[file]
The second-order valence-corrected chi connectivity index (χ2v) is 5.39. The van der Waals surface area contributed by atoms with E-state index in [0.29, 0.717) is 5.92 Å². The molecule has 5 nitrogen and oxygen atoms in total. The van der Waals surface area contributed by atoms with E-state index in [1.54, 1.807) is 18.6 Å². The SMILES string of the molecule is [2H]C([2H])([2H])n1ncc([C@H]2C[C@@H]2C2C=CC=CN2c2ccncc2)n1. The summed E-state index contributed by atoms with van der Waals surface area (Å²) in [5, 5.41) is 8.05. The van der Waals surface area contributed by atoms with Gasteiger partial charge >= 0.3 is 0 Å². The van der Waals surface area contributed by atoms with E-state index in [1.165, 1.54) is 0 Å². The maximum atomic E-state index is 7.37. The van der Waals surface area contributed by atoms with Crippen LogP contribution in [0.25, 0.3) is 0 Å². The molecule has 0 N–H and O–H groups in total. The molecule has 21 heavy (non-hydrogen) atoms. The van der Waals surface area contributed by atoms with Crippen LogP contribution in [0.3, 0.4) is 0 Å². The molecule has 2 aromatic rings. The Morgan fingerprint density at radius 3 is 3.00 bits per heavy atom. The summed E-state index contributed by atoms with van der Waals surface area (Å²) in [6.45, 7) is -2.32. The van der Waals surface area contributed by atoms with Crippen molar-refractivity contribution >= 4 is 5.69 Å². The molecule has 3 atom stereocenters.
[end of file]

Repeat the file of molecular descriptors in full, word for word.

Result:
The second-order valence-corrected chi connectivity index (χ2v) is 5.39. The van der Waals surface area contributed by atoms with E-state index in [0.29, 0.717) is 5.92 Å². The molecule has 5 nitrogen and oxygen atoms in total. The van der Waals surface area contributed by atoms with E-state index in [1.54, 1.807) is 18.6 Å². The SMILES string of the molecule is [2H]C([2H])([2H])n1ncc([C@H]2C[C@@H]2C2C=CC=CN2c2ccncc2)n1. The summed E-state index contributed by atoms with van der Waals surface area (Å²) in [5, 5.41) is 8.05. The van der Waals surface area contributed by atoms with Gasteiger partial charge >= 0.3 is 0 Å². The van der Waals surface area contributed by atoms with E-state index in [1.165, 1.54) is 0 Å². The maximum atomic E-state index is 7.37. The van der Waals surface area contributed by atoms with Crippen LogP contribution in [0.25, 0.3) is 0 Å². The molecule has 0 N–H and O–H groups in total. The molecule has 21 heavy (non-hydrogen) atoms. The van der Waals surface area contributed by atoms with Crippen LogP contribution in [0.3, 0.4) is 0 Å². The molecule has 2 aromatic rings. The Morgan fingerprint density at radius 3 is 3.00 bits per heavy atom. The summed E-state index contributed by atoms with van der Waals surface area (Å²) in [6.45, 7) is -2.32. The van der Waals surface area contributed by atoms with Crippen molar-refractivity contribution >= 4 is 5.69 Å². The molecule has 3 atom stereocenters.